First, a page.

Adjusting Little Things

Beaver’s Pick
Lori Volante

back door
Photo Credit: Stephen Cummings

His routine smell of 5 a.m. coffee strongly brewed like the thick air of July percolates in her mind. It is Saturday. She listens to the calico scowling at the man who can’t resist his urge to pester.

It is on this day, the wife begins to count the number of times her husband enters and exits the back door announced repeatedly by the squeak of the pull chain and final retraction to the frame. What he does with all this entering and exiting is an adjustment of little things. Like how her eye doctor flips lenses. Asking, can you see clearer with lens one or two? Here’s one again. Any difference?

Outside, the husband pulls a small flowering weed from the rock garden. Inside, he pushes the front window open three inches. Outside, a handful of scattered tree buds are quickly swept with a heavy bristled broom from his white cement driveway. Inside, the curled feline gets her fur stroked the wrong way. The wife hears fourteen door closures before sliding out of bed and losing track of counts in the hot shower.

Her husband once told their marriage counselor that he saw himself as “a happy-go-lucky guy” while his wife first chuckled at his sarcasm then blinked shocked at his perceived personality. Well, maybe at family parties, she considered. Picturing his twitching smile while he shouted CANNONBALL, slamming shots of Apple Pucker Schnapps between euchre hands. It could have been Christmas in 1997 or the last Memorial Day. The scene has repeated countless times with all the same lines from Caddyshack quoted by her husband and his brothers.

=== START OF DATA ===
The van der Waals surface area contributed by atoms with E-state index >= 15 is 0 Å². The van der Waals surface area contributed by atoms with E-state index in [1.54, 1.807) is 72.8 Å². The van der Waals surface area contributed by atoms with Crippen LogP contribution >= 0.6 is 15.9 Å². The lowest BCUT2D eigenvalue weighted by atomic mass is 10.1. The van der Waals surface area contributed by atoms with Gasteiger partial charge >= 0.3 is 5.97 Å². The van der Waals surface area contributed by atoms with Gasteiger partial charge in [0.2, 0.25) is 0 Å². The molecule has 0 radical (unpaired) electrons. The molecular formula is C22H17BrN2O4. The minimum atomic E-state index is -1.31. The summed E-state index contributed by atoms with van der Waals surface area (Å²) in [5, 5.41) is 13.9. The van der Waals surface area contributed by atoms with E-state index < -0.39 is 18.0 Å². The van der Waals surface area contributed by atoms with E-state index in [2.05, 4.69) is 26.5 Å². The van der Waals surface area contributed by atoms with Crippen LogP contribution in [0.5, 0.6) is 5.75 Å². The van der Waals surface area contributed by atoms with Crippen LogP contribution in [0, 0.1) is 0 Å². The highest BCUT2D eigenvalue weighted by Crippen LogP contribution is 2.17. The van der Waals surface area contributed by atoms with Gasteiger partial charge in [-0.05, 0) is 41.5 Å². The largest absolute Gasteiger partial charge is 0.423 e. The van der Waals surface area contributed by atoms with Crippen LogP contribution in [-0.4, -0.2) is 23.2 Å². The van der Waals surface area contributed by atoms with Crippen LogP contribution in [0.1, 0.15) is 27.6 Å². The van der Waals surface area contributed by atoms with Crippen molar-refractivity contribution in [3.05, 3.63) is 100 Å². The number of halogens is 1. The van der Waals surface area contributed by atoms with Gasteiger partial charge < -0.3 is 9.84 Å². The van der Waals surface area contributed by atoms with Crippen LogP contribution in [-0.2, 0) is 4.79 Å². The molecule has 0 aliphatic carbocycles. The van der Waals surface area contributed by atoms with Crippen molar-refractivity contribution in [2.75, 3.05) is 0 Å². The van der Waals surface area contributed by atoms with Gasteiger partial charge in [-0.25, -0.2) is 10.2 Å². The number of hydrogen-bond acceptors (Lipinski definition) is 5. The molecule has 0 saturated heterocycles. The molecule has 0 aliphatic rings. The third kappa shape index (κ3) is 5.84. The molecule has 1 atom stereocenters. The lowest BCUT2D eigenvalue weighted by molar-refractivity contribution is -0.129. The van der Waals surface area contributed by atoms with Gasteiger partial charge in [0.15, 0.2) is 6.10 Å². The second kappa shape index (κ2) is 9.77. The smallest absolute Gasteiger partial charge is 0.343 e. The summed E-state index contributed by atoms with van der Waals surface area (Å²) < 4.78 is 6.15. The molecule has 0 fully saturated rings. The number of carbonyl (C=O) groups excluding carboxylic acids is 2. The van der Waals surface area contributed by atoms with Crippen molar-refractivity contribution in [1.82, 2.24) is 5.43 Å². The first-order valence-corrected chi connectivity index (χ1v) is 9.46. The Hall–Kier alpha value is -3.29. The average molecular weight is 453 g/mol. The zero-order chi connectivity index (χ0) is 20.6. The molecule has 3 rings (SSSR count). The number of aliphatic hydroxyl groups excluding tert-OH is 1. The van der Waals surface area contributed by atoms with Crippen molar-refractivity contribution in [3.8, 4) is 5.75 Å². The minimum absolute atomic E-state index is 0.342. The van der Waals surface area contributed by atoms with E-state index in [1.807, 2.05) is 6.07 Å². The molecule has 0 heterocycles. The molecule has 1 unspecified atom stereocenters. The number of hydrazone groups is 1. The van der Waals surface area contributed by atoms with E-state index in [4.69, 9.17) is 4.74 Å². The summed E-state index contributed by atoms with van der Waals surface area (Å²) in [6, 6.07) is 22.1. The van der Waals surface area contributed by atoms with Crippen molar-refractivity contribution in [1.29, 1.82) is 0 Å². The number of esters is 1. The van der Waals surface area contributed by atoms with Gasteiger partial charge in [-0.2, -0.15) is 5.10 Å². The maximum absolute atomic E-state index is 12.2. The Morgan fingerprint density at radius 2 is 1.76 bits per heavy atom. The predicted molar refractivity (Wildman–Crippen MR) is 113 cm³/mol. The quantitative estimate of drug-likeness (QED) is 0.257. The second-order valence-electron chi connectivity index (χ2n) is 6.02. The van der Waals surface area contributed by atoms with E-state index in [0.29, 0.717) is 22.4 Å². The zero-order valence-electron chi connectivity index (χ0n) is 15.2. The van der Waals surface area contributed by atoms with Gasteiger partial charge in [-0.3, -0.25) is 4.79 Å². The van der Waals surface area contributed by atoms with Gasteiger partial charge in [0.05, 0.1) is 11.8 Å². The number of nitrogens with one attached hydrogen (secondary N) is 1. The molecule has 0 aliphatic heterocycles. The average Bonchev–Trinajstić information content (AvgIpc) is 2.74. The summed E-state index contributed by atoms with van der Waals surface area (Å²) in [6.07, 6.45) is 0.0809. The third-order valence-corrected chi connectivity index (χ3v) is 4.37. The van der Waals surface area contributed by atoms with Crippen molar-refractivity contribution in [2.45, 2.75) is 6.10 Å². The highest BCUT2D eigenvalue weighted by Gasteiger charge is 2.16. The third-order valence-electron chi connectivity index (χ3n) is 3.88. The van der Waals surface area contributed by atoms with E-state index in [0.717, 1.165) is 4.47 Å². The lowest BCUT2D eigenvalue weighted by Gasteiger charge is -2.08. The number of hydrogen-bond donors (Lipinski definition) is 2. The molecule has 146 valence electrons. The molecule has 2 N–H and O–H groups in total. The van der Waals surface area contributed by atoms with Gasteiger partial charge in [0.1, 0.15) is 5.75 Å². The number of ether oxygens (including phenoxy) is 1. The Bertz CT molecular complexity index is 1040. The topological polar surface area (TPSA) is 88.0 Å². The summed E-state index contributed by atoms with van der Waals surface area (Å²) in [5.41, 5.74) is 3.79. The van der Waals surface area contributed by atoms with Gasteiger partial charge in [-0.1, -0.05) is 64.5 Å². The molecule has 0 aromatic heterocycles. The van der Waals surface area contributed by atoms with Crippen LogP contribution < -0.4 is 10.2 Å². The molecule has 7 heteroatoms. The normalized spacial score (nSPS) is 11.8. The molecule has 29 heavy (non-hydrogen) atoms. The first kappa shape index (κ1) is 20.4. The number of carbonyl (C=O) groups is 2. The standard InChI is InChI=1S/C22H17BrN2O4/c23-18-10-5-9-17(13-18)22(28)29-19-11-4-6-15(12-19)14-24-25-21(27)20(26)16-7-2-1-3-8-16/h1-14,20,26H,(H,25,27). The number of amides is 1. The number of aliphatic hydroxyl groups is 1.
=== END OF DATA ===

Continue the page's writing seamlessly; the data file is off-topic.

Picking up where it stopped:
At seven a.m. while drinking cinnamon tea, his wife watches him wring the red checkered washcloth (twice) in the kitchen sink and place it very rightly over the long neck of the stainless steel faucet. She wonders when he became so obsessive. Before the presidential election? After his father died? Lately, it feels as if she’s observing the compulsive pacing of a mad man. It is making her a bit insane too. Should it matter if the blinds are up or down in the bedroom when he isn’t using that room? Does every tomato plant need a cage? Why do the newspapers have to be put in the recycling bin before lunch?

But this Saturday morning is different from last week. This Saturday morning she is making pasta salad for a backyard barbecue and she happens to notice that as the clock ticks 10:59, he opens the refrigerator for a cold Busch (it’s noon somewhere, she’s heard him say before). And the beer isn’t the difference but on this morning she notices his adjustment of little things decline with each trip to the fridge. After three beers and forty minutes, the cat purrs quiet on the couch and through a freshly wiped pane of glass, the wife sees her husband comfortably adjusted in a camp chair by the garage, listening to sports radio, clutching his happy-go-lucky personality.


Lori lives in Michigan where she works for InsideOut Literary Arts Project—a non-profit organization dedicated to bringing the passion and power of poetry to young people. Email: lvzeke[at]

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